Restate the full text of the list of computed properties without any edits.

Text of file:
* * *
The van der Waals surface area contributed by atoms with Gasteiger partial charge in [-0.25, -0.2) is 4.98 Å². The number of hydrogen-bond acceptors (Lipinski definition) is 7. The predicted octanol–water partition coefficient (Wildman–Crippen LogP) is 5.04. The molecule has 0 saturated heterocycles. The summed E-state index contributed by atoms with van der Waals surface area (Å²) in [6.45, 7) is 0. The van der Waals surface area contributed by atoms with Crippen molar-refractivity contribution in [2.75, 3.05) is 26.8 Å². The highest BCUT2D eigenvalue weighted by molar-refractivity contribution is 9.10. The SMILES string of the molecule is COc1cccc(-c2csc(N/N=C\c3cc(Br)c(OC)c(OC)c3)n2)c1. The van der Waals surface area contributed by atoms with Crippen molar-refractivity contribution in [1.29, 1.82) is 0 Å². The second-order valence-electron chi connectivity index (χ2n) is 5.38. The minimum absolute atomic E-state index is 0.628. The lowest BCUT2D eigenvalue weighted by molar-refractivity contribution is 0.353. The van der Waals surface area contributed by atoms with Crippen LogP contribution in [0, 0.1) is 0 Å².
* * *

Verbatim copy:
The van der Waals surface area contributed by atoms with Gasteiger partial charge in [-0.25, -0.2) is 4.98 Å². The number of hydrogen-bond acceptors (Lipinski definition) is 7. The predicted octanol–water partition coefficient (Wildman–Crippen LogP) is 5.04. The molecule has 0 saturated heterocycles. The summed E-state index contributed by atoms with van der Waals surface area (Å²) in [6.45, 7) is 0. The van der Waals surface area contributed by atoms with Crippen molar-refractivity contribution in [2.75, 3.05) is 26.8 Å². The highest BCUT2D eigenvalue weighted by molar-refractivity contribution is 9.10. The SMILES string of the molecule is COc1cccc(-c2csc(N/N=C\c3cc(Br)c(OC)c(OC)c3)n2)c1. The van der Waals surface area contributed by atoms with Crippen molar-refractivity contribution in [1.29, 1.82) is 0 Å². The second-order valence-electron chi connectivity index (χ2n) is 5.38. The minimum absolute atomic E-state index is 0.628. The lowest BCUT2D eigenvalue weighted by molar-refractivity contribution is 0.353. The van der Waals surface area contributed by atoms with Crippen LogP contribution in [0, 0.1) is 0 Å².